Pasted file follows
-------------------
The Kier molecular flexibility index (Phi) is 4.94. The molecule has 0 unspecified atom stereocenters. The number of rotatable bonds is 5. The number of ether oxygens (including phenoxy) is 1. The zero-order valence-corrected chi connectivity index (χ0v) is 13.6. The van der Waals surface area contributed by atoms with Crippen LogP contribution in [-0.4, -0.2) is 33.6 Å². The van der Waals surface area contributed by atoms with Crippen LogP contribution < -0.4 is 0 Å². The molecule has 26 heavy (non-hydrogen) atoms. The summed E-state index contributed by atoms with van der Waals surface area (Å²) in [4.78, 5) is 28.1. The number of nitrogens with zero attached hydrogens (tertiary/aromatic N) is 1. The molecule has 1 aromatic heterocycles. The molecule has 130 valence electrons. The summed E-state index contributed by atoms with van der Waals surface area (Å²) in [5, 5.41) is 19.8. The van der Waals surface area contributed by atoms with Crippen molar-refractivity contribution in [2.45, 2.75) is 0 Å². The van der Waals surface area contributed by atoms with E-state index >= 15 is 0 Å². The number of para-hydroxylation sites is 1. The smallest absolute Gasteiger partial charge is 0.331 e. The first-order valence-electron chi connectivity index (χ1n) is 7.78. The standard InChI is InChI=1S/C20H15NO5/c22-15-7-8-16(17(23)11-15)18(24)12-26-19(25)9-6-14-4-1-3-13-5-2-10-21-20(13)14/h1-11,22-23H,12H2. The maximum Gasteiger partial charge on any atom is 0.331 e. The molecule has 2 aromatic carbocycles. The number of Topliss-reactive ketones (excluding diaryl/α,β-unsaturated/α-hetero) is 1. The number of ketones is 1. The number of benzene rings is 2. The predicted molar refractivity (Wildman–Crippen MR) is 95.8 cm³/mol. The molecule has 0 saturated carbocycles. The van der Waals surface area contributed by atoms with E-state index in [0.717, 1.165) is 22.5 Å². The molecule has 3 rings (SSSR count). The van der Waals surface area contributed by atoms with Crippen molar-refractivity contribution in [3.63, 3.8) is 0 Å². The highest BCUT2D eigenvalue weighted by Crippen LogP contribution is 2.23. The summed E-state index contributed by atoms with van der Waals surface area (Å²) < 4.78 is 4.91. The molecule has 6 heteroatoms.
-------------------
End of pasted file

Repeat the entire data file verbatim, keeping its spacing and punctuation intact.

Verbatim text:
The Kier molecular flexibility index (Phi) is 4.94. The molecule has 0 unspecified atom stereocenters. The number of rotatable bonds is 5. The number of ether oxygens (including phenoxy) is 1. The zero-order valence-corrected chi connectivity index (χ0v) is 13.6. The van der Waals surface area contributed by atoms with Crippen LogP contribution in [-0.4, -0.2) is 33.6 Å². The van der Waals surface area contributed by atoms with Crippen LogP contribution < -0.4 is 0 Å². The molecule has 26 heavy (non-hydrogen) atoms. The summed E-state index contributed by atoms with van der Waals surface area (Å²) in [4.78, 5) is 28.1. The number of nitrogens with zero attached hydrogens (tertiary/aromatic N) is 1. The molecule has 1 aromatic heterocycles. The molecule has 130 valence electrons. The summed E-state index contributed by atoms with van der Waals surface area (Å²) in [5, 5.41) is 19.8. The van der Waals surface area contributed by atoms with Crippen molar-refractivity contribution in [2.45, 2.75) is 0 Å². The van der Waals surface area contributed by atoms with E-state index >= 15 is 0 Å². The number of para-hydroxylation sites is 1. The smallest absolute Gasteiger partial charge is 0.331 e. The first-order valence-electron chi connectivity index (χ1n) is 7.78. The standard InChI is InChI=1S/C20H15NO5/c22-15-7-8-16(17(23)11-15)18(24)12-26-19(25)9-6-14-4-1-3-13-5-2-10-21-20(13)14/h1-11,22-23H,12H2. The maximum Gasteiger partial charge on any atom is 0.331 e. The molecule has 2 aromatic carbocycles. The number of Topliss-reactive ketones (excluding diaryl/α,β-unsaturated/α-hetero) is 1. The number of ketones is 1. The number of benzene rings is 2. The predicted molar refractivity (Wildman–Crippen MR) is 95.8 cm³/mol. The molecule has 0 saturated carbocycles. The van der Waals surface area contributed by atoms with E-state index in [0.717, 1.165) is 22.5 Å². The molecule has 3 rings (SSSR count). The van der Waals surface area contributed by atoms with Crippen molar-refractivity contribution in [3.63, 3.8) is 0 Å². The highest BCUT2D eigenvalue weighted by Crippen LogP contribution is 2.23. The summed E-state index contributed by atoms with van der Waals surface area (Å²) < 4.78 is 4.91. The molecule has 6 heteroatoms.